Politics

Tonette Walker pushes for 'trauma-informed care' across state

Says project makes her open to additional term

Tonette Walker pushes for...

MADISON, Wis. - First lady of Wisconsin Tonette Walker is focusing renewed attention on a program to change the care of children and families, and her work on "Fostering Futures," she said, is what would keep her wanting to stay in the governor's mansion past this term.

In an interview with News 3, Tonette Walker says trauma-informed care is what she spends the most time on in her office.

"Our goal is everyone in Wisconsin, whether you're the bus driver, or superintendent of schools, knows about trauma-informed care," Tonette Walker said.

She says she learned about trauma-informed care upon becoming first lady in 2011, and eventually began the program "Fostering Futures" to try and get trauma-informed care training throughout all parts of the state.

The concept is that everyone in contact with children and families, from schools to health care facilities, consider personal history and especially "adverse childhood experiences," or ACEs,  as reasons for why people have health or behavioral issues. Treatment, or even discussions with that person, are then informed by the reasons behind reactions.

Tonette Walker spoke about the issue at this year's State of the State address.

"If a child is belligerent and angry as he meets with his child welfare worker, we used to say 'What's wrong with that child?'" Tonette Walker said in her remarks.  "But with trauma-informed care, we teach people to ask the question, 'What happened to that young person?'"

COMMUNITY TRAINING

The program is being considered at UW Health, where trauma nurses received training on the basics of trauma-informed care from consultant and advocate Paula Buege.

"I was diagnosed young with bipolar disorder, grew up in a dysfunctional household, was a heroin addict by the time I was in my 20s," Buege said in the training.

Her story, she says, is shared honestly and and centers on about abusive relationships, overdoses, suicide attempts, prostitution and more in order to make an impact.

"I knew what my normal was, but I didn't know other families didn't live like we did," Buege said.

Her training focuses on that shift in care and explains how what is in a person's background, especially a child's, can change their brain and may be the reason for illness and choices later in life.

"To say now to my primary care [provider] ,'Here's what happened to me, here's why I don't trust people,' and to have her say in response, 'I'm sorry that happened to you, and I'm really glad you're here,' was incredibly moving and made me feel safe," Buege said.

CONNECTIONS TO OTHER POLICIES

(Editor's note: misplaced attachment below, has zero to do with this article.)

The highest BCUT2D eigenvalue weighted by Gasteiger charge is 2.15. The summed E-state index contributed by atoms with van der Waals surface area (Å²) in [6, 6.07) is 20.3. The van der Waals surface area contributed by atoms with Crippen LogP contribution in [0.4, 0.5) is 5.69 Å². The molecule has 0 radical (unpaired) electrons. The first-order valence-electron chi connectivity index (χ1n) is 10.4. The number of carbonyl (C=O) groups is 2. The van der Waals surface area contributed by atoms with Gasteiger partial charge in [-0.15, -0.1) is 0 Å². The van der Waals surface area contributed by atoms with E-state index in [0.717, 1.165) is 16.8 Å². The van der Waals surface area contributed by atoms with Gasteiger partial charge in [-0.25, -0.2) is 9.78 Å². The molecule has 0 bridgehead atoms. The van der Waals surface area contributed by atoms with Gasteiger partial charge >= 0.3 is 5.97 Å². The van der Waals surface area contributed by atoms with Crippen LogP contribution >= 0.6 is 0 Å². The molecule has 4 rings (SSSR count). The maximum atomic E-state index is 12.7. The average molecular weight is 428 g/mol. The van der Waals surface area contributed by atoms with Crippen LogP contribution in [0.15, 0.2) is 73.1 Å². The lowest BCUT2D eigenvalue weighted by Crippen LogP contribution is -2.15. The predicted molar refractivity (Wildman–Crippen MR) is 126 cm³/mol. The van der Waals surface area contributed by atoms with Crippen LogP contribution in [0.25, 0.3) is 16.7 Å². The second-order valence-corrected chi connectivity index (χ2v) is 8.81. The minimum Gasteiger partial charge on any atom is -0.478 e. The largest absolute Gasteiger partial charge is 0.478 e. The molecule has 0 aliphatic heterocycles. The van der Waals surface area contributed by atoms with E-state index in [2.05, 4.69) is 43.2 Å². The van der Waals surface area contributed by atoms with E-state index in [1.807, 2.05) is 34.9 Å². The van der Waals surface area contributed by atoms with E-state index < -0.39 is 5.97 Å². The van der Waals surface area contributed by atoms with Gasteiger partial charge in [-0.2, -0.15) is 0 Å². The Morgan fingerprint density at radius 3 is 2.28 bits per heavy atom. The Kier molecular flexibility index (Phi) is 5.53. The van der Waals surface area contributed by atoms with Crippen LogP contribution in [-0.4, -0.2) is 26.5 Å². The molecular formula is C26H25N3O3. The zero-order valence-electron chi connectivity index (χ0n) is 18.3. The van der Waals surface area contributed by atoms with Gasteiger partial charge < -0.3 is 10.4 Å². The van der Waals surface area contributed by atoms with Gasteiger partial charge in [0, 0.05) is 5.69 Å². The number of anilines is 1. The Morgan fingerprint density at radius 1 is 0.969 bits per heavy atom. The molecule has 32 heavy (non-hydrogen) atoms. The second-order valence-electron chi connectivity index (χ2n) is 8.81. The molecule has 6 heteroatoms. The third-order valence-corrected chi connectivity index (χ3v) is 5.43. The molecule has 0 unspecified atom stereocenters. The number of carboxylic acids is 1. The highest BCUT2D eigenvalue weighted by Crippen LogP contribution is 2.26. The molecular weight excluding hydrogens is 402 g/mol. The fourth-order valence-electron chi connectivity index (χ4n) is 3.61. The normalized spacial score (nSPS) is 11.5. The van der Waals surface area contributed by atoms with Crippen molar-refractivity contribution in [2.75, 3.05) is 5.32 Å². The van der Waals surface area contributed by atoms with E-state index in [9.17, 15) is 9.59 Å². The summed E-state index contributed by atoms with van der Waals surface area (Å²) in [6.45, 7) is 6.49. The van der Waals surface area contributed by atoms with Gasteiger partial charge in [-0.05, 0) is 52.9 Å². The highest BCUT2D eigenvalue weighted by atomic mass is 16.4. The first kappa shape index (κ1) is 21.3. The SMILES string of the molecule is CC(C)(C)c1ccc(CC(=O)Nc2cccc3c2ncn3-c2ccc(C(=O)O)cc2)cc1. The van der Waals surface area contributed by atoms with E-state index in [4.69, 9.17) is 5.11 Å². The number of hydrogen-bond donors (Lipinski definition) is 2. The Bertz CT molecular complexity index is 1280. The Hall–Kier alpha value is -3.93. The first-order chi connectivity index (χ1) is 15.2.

Tonette Walker says she's seen those same results and told News 3 that the issue crosses party lines.

"The best part of being at the State of the State and talking was there was someone on the left who jumped out of his seat, threw his arms up in the air and said, 'Yes!'" Tonette Walker said.  "I just stood there for a second and thought,'Yeah!' I don't care where you're sitting. This is bigger than that."

But while Democrats have cheered this initiative, they've panned a plan from Gov. Scott Walker to drug test for public benefits like food stamps, saying it would punish those with addiction issues.

News 3 asked the first lady how these two issues align.

"When I read about it and listen to it myself it's not ,'Oh, you go to that line, you get no assistance now,'" Tonette Walker said. "We're saying no, you get more assistance, you get more help. We try to understand, hear your story, try to understand it and give you more help. That's what I hear, but that doesn't mean everybody hears that."

Buege says what she hears is that trauma-informed care would make that process look different.

"I would love for that to involve trauma-informed care because simply penalizing people for the coping strategies they're using for whatever has happened to them isn't going to help us in the long run," Buege said. "We cant segment something out and say, 'You have to stop that,' because as I shared in my story, stopping using heroin didn't fix anything for me, other than I was no longer using drugs.  But it didn't help with everything else going on in my life."

What both Buege and Tonette Walker say will help is for all of us to simply spend more time listening.

"It isn't about blame and shame," Buege said. "We shouldn't be shamed, or judged. We don't need to do that to people. We can think of all of it from a human experience standpoint."

RUN FOR ANOTHER TERM?

Tonette Walker also tells News 3 that while Gov. Walker regularly jokes about her not wanting him to run for additional terms, her passion for this project affects her thinking on the matter.

"I don't think I'm going to walk away from this," Tonette Walker said.  "Will it be here for six years? If anyone knows anything about me, if that's what Scott wants to do, I'm sure I can find a way to make it work for me. We haven't really made the final decision, I can see every day it looks more and more like we are. I can see him, what he says when he's out of the road and those kinds of things. So if this is where he wants to be and I feel like I can play some kind of part in that, hopefully, God willing, this is where we're going to be."

The state budget proposal currently includes just under $1 million for the Fostering Futures program, which would offer training for community leaders. 


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